## Quantum Oracles

- November 1st, 2010
- Posted in Quantum Computing
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I was recently doing a search on Oracle and came down to Quantum Oracles.

The subject of quantum computing intrigued me since my student days. I still remember the Mathematica quantum machine simulation packages and the vector maths associated with the theory. The thing is, the paradoxes of quantum mechanics were stimulating and – sometimes – funny, as Richard Feynman once pointed out to his students

What I am going to tell you about is what we teach our physics students in the third or fourth year of graduate school—and you think I’m going to explain it to you so you can understand it? No, you’re not going to be able to understand it. Why, then, am I going to bother you with all this? Why are you going to sit here all this time, when you won’t be able to understand what I am going to say? It is my task to convince you not to turn away because you don’t understand it. You see, my physics students don’t understand it either.

That is because I don’t understand it. Nobody does.

I couldn’t have imagined a better motivation to try to understand this theory. It was not surprising then that Feymann also came up with the concept of quantum computers in 1982, but it took more than a decade to propose a practical implementation, in 1993. I can still recall Roger Penrose’s disappointment on his book “The emperor’s new mind” relative to the Deutsche discovery of an universal quantum computer

So far these results are a little disappointing for such a striking idea, but these are early days yet.

That was in 1990. We are now in 2010.

20 years later, where are we ?

Quantum computers present a very powerful property: the qubits can be in a coherent superposition state of the basic 1 and 0 values. This means that by performing a single operation on a qubit, we could simultaneously perform an operation on two distinct values. You can see the inherent parallelism and the power when the number of qubits increases.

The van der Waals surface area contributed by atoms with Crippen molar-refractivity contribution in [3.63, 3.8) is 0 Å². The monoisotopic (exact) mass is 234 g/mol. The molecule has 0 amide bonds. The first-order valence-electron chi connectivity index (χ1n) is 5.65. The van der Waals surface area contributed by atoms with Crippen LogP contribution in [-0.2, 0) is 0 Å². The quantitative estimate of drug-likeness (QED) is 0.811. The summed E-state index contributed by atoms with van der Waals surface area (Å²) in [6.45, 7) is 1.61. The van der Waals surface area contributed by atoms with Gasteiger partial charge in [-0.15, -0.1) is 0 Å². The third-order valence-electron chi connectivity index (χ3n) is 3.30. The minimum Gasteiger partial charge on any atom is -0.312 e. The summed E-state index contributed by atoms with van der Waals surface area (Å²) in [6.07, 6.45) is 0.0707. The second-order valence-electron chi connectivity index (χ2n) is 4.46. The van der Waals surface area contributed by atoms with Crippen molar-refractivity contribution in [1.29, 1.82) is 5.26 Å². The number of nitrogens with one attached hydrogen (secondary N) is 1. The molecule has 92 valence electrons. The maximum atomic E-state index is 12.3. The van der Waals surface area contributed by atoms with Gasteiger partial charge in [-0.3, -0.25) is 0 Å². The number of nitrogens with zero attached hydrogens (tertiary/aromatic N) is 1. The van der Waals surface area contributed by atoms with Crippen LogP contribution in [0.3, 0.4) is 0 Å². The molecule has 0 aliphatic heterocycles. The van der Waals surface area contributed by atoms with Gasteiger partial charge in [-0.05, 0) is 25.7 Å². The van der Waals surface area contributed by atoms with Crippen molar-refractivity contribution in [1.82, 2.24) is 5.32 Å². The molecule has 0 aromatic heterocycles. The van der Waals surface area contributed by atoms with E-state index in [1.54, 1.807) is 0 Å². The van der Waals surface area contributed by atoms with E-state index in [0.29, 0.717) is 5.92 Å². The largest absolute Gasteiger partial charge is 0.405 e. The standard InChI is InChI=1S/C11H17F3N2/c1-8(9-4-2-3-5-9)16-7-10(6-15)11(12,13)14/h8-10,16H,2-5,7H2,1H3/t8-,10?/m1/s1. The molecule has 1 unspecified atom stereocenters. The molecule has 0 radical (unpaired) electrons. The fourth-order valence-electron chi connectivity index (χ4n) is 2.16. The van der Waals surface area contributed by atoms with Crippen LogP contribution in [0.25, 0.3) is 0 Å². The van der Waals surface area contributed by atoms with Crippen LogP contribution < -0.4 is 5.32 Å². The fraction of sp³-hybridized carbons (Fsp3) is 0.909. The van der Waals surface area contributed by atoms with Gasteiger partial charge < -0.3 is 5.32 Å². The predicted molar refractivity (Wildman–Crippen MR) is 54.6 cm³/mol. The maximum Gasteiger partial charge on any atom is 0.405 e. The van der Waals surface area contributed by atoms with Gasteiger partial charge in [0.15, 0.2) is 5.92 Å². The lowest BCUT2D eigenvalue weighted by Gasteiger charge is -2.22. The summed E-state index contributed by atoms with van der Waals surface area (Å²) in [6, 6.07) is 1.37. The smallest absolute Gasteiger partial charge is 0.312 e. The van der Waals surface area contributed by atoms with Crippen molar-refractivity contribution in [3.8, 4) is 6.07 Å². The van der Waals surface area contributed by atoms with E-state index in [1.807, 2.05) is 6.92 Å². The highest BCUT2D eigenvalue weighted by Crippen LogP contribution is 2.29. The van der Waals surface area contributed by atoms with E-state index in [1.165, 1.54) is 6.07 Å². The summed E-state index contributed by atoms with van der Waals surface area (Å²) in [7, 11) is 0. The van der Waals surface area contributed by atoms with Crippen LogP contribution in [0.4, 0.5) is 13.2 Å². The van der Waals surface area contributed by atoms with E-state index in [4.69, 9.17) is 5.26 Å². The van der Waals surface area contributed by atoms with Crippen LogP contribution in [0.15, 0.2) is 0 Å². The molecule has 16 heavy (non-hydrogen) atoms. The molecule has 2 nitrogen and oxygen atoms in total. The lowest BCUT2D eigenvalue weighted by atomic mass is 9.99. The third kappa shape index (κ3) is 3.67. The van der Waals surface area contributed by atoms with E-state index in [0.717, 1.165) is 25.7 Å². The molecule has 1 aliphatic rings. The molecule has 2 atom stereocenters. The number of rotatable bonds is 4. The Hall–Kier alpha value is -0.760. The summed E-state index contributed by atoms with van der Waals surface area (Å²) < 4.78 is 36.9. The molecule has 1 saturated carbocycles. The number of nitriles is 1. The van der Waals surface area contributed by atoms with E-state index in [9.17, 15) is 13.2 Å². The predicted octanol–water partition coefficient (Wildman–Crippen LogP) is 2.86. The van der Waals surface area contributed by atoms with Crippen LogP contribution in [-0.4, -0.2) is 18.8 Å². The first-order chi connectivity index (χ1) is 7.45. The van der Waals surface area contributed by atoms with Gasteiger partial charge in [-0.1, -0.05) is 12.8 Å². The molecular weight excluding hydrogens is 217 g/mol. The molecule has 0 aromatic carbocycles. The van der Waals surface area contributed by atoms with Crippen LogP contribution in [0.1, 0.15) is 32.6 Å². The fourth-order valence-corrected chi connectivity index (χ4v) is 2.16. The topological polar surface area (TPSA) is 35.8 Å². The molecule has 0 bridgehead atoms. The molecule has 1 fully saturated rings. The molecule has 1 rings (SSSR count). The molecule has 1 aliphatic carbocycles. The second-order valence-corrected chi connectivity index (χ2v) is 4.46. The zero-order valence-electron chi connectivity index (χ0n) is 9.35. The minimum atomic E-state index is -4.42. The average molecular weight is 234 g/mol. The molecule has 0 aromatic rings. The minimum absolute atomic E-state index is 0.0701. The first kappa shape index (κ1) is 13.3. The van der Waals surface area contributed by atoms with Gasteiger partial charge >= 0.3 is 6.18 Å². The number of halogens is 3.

The problem is that when a qubit in a coherent state is observed, it decoheres and collapeses to a classical state. This is why to get the solution to a problem from a quantum computer can be as hard as the problem itself.

But how are the quantum computers going to be used, if ever ?

In classical computational theory, all computers are universal Turing machines in essence. The Church-Turing thesis states that

Everything computable can be computable by a Turing machine.

How does this links to quantum computing ?

After Feynman’s discovery that classical Turing machines would take exponential time to simulate quantum phenomena, advocating that his quantum computer would not, David Deutsch published a revolutionary paper around 1985 where he states

A class of model computing machines that is the quantum generalization of the class of Turing machines is described, and it is shown that quantum theory and the ‘universal quantum computer’ are compatible with the principle. Computing machines resembling the universal quantum computer could, in principle, be built and would have many remarkable properties not reproducible by any Turing machine.

So, what’s an quantum Oracle, anyway ?

That’s a quantum circuit able to recognize solutions to a given problem. And practical implementations are slowly emerging, mainly based on optics and the so-called Josephson junctions. Only small-scale experiments are possible so far due to the extreme fragile nature of such systems (high rate of failures, decoherence,…).

So how can these Oracles be useful ? They could be really useful, provided that they use quantum algorithms.

And such algorighms, as Shor or Grover‘s, are extremely powerful. ** if they are implemented**.

The practical applications of such implementations are astonishing:

- Number factorisation (and hence, calculate private keys from public keys on all current classic cryptosystems) and cryptography in general.
- Unsorted search
- Quantum communication
- Data storage
- …

And the future ? there are already people working hard to explore the limits of quantum computing, as for example Seth Lloyd, from the Extreme Quantum IT research center (XQIT).

Maybe we will see, in a not so far future, Oracle Corporation unveiling his new Quantum Oracle Machine at the Open World conference ? 🙂

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